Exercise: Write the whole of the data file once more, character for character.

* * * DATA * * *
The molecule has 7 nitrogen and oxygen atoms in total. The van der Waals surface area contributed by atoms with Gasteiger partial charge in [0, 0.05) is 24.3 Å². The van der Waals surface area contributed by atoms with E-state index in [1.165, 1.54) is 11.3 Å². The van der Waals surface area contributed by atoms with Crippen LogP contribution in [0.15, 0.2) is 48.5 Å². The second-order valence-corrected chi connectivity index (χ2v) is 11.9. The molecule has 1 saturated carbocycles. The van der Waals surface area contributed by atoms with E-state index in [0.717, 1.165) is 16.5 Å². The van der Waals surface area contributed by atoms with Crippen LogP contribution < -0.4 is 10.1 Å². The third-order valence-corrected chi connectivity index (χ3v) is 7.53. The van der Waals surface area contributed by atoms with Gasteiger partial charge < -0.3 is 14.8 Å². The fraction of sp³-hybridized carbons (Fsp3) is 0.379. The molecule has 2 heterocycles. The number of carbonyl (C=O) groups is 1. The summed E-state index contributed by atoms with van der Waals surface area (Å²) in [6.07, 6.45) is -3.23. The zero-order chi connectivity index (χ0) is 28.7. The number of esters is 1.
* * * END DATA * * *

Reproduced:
The molecule has 7 nitrogen and oxygen atoms in total. The van der Waals surface area contributed by atoms with Gasteiger partial charge in [0, 0.05) is 24.3 Å². The van der Waals surface area contributed by atoms with E-state index in [1.165, 1.54) is 11.3 Å². The van der Waals surface area contributed by atoms with Crippen LogP contribution in [0.15, 0.2) is 48.5 Å². The second-order valence-corrected chi connectivity index (χ2v) is 11.9. The molecule has 1 saturated carbocycles. The van der Waals surface area contributed by atoms with E-state index in [0.717, 1.165) is 16.5 Å². The van der Waals surface area contributed by atoms with Crippen LogP contribution < -0.4 is 10.1 Å². The third-order valence-corrected chi connectivity index (χ3v) is 7.53. The van der Waals surface area contributed by atoms with Gasteiger partial charge < -0.3 is 14.8 Å². The fraction of sp³-hybridized carbons (Fsp3) is 0.379. The molecule has 2 heterocycles. The number of carbonyl (C=O) groups is 1. The summed E-state index contributed by atoms with van der Waals surface area (Å²) in [6.07, 6.45) is -3.23. The zero-order chi connectivity index (χ0) is 28.7. The number of esters is 1.